I got up early one morning and happened to look out my second-story bedroom window. There in an oak tree, directly across from me, was a bald eagle as tall as a skateboard. We were eye to eye, and gazed at each other for a minute or so, before he spread his wide wings and flew. It remains one of my all-time favorite wildlife sightings. And I owe it to Rachel Carson.
The aerial spraying of DDT in the 1950s was responsible for severe population declines in many bird species, and eventually, the bald eagle was put on the endangered species list. Carson’s renowned book, “Silent Spring,” was published 50 years ago, in 1962, and revealed the connection between pesticides and bird declines. DDT was banned in 1972, and Carson’s work is credited with starting the current-day environmental movement. The bald eagles are no longer on the endangered species list, and we are seeing more of them each year.
The Natural Resources Council of Maine began in 1959, so I like to think that Carson helped us and we helped her. The committed Maine people, who started NRCM to establish the Allagash Wilderness Waterway and protect the West Branch of the Penobscot River from the proposed Big A dam, were already questioning unbridled actions that were harming our landscapes and all of nature — our air, land, water and wildlife.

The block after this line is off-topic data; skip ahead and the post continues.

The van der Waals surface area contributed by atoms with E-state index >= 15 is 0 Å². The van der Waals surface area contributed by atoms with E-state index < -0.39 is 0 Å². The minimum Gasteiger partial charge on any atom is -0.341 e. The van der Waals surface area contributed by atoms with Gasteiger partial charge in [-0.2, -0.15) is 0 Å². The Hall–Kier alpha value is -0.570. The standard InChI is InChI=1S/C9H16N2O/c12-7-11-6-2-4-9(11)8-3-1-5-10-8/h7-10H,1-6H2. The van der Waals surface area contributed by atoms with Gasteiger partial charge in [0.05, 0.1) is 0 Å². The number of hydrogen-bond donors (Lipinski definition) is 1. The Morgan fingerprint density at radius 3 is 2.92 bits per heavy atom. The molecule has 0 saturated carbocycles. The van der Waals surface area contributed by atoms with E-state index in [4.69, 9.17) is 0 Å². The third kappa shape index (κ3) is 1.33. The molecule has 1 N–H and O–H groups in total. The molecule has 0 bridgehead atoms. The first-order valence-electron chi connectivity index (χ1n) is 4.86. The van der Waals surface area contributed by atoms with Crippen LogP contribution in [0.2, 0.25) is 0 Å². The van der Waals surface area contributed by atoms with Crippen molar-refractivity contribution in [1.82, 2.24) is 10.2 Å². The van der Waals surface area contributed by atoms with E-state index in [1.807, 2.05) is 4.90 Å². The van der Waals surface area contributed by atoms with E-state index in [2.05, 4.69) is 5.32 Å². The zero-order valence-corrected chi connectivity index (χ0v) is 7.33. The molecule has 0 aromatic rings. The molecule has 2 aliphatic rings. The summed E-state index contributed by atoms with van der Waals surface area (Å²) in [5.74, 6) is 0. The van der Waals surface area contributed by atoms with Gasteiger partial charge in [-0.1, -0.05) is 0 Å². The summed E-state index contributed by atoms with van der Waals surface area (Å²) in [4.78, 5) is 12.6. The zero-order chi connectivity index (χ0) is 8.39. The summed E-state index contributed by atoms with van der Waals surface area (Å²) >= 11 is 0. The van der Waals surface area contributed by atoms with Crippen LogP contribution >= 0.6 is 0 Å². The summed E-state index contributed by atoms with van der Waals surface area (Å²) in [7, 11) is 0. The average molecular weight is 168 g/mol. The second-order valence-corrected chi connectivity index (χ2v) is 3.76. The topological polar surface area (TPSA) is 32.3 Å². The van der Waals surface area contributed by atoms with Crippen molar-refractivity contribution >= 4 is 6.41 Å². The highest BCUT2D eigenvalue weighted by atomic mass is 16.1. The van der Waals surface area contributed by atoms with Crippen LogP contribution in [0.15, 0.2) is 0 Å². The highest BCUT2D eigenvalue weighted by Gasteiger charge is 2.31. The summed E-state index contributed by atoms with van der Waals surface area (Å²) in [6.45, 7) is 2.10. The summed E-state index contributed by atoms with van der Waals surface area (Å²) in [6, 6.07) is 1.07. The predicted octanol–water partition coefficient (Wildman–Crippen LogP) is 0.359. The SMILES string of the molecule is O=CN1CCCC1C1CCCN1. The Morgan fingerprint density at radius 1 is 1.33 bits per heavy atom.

Rachel Carson gave us a toolkit of scientific facts that would help us in our future work. Together, we challenged the belief that damage to nature was an inevitable cost of progress.
I grew up in the ’60s and ’70s with the environmental movement shaping my views, and here I am today, with the best job I can imagine.
NRCM has been working to protect Maine’s environment for 52 years. Working with others, we have helped to pass some of the leading laws in the nation to reduce the amount of mercury, lead and other toxics from our waste stream and everyday products. The power of citizen action is alive and well in Maine.
Rachel Carson always asked us to tap into that deep sense of wonder that nature brings us, like looking out my window at that majestic eagle and just feeling, “Wow!” When that experience is threatened, and we are faced with ill health due to chemicals or unclean water, when we see fewer and fewer birds every year, when we feel the ever-rising temperatures from climate change, then we feel scared and mad and the intense need to do something. There’s always something we can do.
Earth Day is here, and it’s a good time to be more conscious of the decisions we make every day and to try something new. NRCM is featuring our 55 new solar panels for our celebration of Earth Day. We’re generating electricity and saving money, too. What can you do?
• Get some facts. Visit www.nrcm.org. Sign up to receive updates on environmental issues.
• Put in a CFL light bulb.
• Hang your laundry out to dry.
• Wash out and recycle more plastic containers.
• Walk somewhere instead of driving.
• Contact your local legislator or Congress about an issue that matters to you.
• And be sure to go outside, take a deep breath and just experience the wonder of nature. She’s there for us, every day.
Lisa Pohlmann is the executive director of the Natural Resources Council of Maine.